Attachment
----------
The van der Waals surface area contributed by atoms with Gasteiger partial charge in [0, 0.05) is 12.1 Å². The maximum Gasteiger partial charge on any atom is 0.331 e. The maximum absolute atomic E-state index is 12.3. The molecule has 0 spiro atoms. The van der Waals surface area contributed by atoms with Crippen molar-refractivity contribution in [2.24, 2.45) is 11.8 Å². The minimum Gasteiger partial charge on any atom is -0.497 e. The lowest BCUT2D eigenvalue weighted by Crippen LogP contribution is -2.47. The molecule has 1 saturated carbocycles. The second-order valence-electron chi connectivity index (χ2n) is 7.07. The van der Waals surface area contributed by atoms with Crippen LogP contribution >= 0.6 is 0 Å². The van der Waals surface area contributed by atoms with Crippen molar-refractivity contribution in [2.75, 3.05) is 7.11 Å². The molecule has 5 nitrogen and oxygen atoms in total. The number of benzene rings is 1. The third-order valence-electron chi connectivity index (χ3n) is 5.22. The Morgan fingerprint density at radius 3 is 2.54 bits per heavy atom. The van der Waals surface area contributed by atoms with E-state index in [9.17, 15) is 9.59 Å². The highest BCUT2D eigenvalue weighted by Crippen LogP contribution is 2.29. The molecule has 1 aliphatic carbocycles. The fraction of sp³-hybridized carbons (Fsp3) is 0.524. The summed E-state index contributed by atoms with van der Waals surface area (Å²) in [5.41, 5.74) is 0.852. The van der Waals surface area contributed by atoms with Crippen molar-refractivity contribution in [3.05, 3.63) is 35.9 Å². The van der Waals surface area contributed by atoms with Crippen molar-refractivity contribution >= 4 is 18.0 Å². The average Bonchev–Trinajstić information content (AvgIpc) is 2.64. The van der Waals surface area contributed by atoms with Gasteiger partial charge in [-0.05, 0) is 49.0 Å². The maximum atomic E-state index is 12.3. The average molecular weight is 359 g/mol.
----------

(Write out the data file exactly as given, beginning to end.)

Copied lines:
The van der Waals surface area contributed by atoms with Gasteiger partial charge in [0, 0.05) is 12.1 Å². The maximum Gasteiger partial charge on any atom is 0.331 e. The maximum absolute atomic E-state index is 12.3. The molecule has 0 spiro atoms. The van der Waals surface area contributed by atoms with Crippen molar-refractivity contribution in [2.24, 2.45) is 11.8 Å². The minimum Gasteiger partial charge on any atom is -0.497 e. The lowest BCUT2D eigenvalue weighted by Crippen LogP contribution is -2.47. The molecule has 1 saturated carbocycles. The second-order valence-electron chi connectivity index (χ2n) is 7.07. The van der Waals surface area contributed by atoms with Crippen LogP contribution >= 0.6 is 0 Å². The van der Waals surface area contributed by atoms with Crippen molar-refractivity contribution in [2.75, 3.05) is 7.11 Å². The molecule has 5 nitrogen and oxygen atoms in total. The number of benzene rings is 1. The third-order valence-electron chi connectivity index (χ3n) is 5.22. The Morgan fingerprint density at radius 3 is 2.54 bits per heavy atom. The van der Waals surface area contributed by atoms with E-state index in [9.17, 15) is 9.59 Å². The highest BCUT2D eigenvalue weighted by Crippen LogP contribution is 2.29. The molecule has 1 aliphatic carbocycles. The fraction of sp³-hybridized carbons (Fsp3) is 0.524. The summed E-state index contributed by atoms with van der Waals surface area (Å²) in [5.41, 5.74) is 0.852. The van der Waals surface area contributed by atoms with Crippen molar-refractivity contribution in [3.05, 3.63) is 35.9 Å². The van der Waals surface area contributed by atoms with Crippen molar-refractivity contribution >= 4 is 18.0 Å². The average Bonchev–Trinajstić information content (AvgIpc) is 2.64. The van der Waals surface area contributed by atoms with Gasteiger partial charge in [-0.05, 0) is 49.0 Å². The maximum atomic E-state index is 12.3. The average molecular weight is 359 g/mol.